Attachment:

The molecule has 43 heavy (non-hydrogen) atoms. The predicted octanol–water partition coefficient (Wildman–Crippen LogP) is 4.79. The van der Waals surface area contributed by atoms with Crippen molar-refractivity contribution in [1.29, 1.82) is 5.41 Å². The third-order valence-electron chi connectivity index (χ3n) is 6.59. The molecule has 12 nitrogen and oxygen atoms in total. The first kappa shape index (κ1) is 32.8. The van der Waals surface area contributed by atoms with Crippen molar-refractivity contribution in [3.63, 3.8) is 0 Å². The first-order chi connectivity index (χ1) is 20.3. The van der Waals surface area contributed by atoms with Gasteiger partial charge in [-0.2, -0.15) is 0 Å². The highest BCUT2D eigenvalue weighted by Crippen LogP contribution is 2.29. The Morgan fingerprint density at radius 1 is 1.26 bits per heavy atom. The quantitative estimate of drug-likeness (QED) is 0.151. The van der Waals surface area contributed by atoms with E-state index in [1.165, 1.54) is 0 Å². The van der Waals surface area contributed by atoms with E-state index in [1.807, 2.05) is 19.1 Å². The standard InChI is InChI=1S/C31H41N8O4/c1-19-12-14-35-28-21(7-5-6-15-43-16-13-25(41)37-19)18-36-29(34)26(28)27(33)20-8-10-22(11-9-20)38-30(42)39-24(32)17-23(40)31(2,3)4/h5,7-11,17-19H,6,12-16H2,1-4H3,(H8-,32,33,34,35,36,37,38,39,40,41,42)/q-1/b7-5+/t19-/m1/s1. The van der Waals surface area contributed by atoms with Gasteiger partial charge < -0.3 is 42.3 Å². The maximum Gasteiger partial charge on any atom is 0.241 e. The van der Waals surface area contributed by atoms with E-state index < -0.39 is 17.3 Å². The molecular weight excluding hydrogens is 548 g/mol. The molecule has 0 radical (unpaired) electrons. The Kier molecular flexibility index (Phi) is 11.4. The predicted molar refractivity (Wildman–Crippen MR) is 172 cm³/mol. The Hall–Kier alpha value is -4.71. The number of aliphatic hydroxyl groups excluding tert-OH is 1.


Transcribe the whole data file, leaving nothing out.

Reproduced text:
The molecule has 43 heavy (non-hydrogen) atoms. The predicted octanol–water partition coefficient (Wildman–Crippen LogP) is 4.79. The van der Waals surface area contributed by atoms with Crippen molar-refractivity contribution in [1.29, 1.82) is 5.41 Å². The third-order valence-electron chi connectivity index (χ3n) is 6.59. The molecule has 12 nitrogen and oxygen atoms in total. The first kappa shape index (κ1) is 32.8. The van der Waals surface area contributed by atoms with Crippen molar-refractivity contribution in [3.63, 3.8) is 0 Å². The first-order chi connectivity index (χ1) is 20.3. The van der Waals surface area contributed by atoms with Gasteiger partial charge in [-0.2, -0.15) is 0 Å². The highest BCUT2D eigenvalue weighted by Crippen LogP contribution is 2.29. The Morgan fingerprint density at radius 1 is 1.26 bits per heavy atom. The quantitative estimate of drug-likeness (QED) is 0.151. The van der Waals surface area contributed by atoms with E-state index in [1.165, 1.54) is 0 Å². The van der Waals surface area contributed by atoms with E-state index in [1.807, 2.05) is 19.1 Å². The standard InChI is InChI=1S/C31H41N8O4/c1-19-12-14-35-28-21(7-5-6-15-43-16-13-25(41)37-19)18-36-29(34)26(28)27(33)20-8-10-22(11-9-20)38-30(42)39-24(32)17-23(40)31(2,3)4/h5,7-11,17-19H,6,12-16H2,1-4H3,(H8-,32,33,34,35,36,37,38,39,40,41,42)/q-1/b7-5+/t19-/m1/s1. The van der Waals surface area contributed by atoms with Gasteiger partial charge < -0.3 is 42.3 Å². The maximum Gasteiger partial charge on any atom is 0.241 e. The van der Waals surface area contributed by atoms with E-state index < -0.39 is 17.3 Å². The molecular weight excluding hydrogens is 548 g/mol. The molecule has 0 radical (unpaired) electrons. The Kier molecular flexibility index (Phi) is 11.4. The predicted molar refractivity (Wildman–Crippen MR) is 172 cm³/mol. The Hall–Kier alpha value is -4.71. The number of aliphatic hydroxyl groups excluding tert-OH is 1.